THE HAWAIIAN SITUATION.
Truthful Presentation of the Prediction that will Come True.
In the English language Independent newspaper of this past Saturday there was seen an letter written by Clarence E. Edwords and published in the Kansas City Journal of the Kansas County in the State of Missouri, United States of America, and it was taken from that paper and printed here. This Clarence E. Edwords is a newspaper editor and a political leader for the Republican party, and he was one of the delegates to the convention at Saint Louis [Sana Lui] to select a Presidential candidate. He recently appeared before us, and what he stated of his thoughts, he saw and heard for himself. He and his wife were welcomed into the crowd of our saintly ones, and after their [the saintly ones] tale telling [palau ana] was over, then they [Mr. and Mrs. Edwords] were shown by the friends of the lahui’s side the true situation of what was done and what is being done.
His thoughts was one of the most truthful seen for a long time pertaining to the “Hawaiian Situation” here, and under the title about was his thoughts published; and although he is an American Republican, he was brave in his announcing his true thoughts before the people of his land. Because of the extreme length of that letter, Ka Makaainana cannot translate it all, but we will take of his explanation pertaining to the
Return of the Monarch,
and we will put aside most of it for later, when there is sufficient time to translate it. This is what he said:
“The members of the present government are not as blind to the situation as they appear. When the queen was robbed of her throne and and her means of living at the same time, it would seem that common justice should have given her a pension; but the government refused to do anything of the sort. They realized, however, that they were on dangerous ground and proceeded to provide a means of safety.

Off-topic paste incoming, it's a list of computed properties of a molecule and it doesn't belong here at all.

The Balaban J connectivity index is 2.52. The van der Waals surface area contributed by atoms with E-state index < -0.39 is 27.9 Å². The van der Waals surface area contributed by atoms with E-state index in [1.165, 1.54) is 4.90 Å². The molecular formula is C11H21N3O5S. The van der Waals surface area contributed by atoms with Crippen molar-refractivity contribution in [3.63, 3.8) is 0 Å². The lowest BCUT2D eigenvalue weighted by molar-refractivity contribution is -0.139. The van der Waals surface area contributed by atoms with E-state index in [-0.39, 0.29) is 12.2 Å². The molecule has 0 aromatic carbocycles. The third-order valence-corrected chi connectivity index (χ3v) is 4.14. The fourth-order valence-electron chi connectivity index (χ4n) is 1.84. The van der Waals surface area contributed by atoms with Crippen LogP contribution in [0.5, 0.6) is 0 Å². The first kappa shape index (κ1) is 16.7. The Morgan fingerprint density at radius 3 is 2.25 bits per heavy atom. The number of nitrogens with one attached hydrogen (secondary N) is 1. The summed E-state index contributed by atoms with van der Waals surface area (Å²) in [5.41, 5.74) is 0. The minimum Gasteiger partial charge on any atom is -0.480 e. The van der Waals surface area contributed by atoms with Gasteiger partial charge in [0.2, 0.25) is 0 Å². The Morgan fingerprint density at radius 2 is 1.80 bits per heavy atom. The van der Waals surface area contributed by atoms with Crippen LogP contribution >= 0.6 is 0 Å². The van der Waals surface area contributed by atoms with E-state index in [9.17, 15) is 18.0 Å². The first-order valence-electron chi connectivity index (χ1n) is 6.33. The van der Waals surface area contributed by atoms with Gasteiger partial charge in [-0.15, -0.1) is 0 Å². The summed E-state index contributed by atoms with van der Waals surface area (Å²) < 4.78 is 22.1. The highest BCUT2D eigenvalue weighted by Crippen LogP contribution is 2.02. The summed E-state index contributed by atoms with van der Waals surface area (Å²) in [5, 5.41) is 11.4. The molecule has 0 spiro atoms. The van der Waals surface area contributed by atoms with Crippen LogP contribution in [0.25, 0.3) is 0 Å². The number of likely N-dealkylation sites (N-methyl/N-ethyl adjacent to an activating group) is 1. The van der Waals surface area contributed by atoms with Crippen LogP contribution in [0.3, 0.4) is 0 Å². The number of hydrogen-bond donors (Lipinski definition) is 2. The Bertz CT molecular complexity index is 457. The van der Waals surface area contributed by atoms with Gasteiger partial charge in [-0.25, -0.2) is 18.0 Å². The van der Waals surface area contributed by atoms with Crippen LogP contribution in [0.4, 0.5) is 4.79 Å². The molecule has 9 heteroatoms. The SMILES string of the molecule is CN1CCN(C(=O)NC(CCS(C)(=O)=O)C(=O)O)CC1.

“The queen was imprisoned…
(Makaainana, 7/13/1896, p. 1)
…on charges of treason, and while under duress was forced to abdicate (abandoning for good her right to the throne). According to the monarchical constitution the reigning soverign names his or her successor (heir), and following this rule the queen had named her niece Princess Kaiulani, as heir to the throne. The Princess, Miss Cleghorn, is well-off in this world’s goods, yet at the same sitting of the legislature which refused to pension the queen, a bill was passed granting to the Princess Kaiulani $4,000. It was what a politician might call a very “smooth” piece of work. If abdication under duress could be held as legal, then Kaiulani is the legal sovereign of the islands. If the present government gets ousted and the monarchy re-established, Kaiulani will rule, and those who so generously donated other people’s money expect to be graciously remembered by the new queen.
In short, it is pretty well understood just now that the republican form of government under existing conditions on the Hawaiian Islands is a failure, and the men who are now at the head of the government hope, by putting Kaiulani on the throne, to save themselves and their property and avert the disaster of overthrow, which they realize is bound to come.
But they reckon without their host. The Hawaiians are not illiterate savages. Neither are they heathens. With all the boasted educational facilities of the United States the percentage of illiteracy is much higher here (the United States of America) than on the islands. Strange as it may seem, there is but 1 percent of the natives who are illiterate. Go to the rudest hut, made of grass and occupied by fisherman, and you will find that they take and read the native paper. They not only read, but they think. They are honest and resent dishonesty in others. The natives will not be appeased by a re-establishment of the monarchy with Kaiulani on the throne. Nor would Princess Kaiulani accept the throne so long as Queen Liliuokalani is alive. The queen is still the queen to her people and they not only honor her, but love her, and treat her with as much difference and respect to-day as at any time during her reign.
This simply means that when the change comes, and come it will as sure as the islands remain, Queen Liliuokalani will be on the throne, not through any effort of design of her own, but by the expressed will of a vast majority of the people of the islands. I say this advisedly. The queen will take no part in any attempt to recover the government. She is willing to sacrifice herself and her interests for the good of her people, but will under no consideration jeopardize the welfare of her people for her own benefit. She has persistently refused to counsel with those who desire a change and has kept in seclusion that is painful to her friends.”
The words in parentheses [apo] are ours.
(Makaainana, 7/13/1896, p. 8)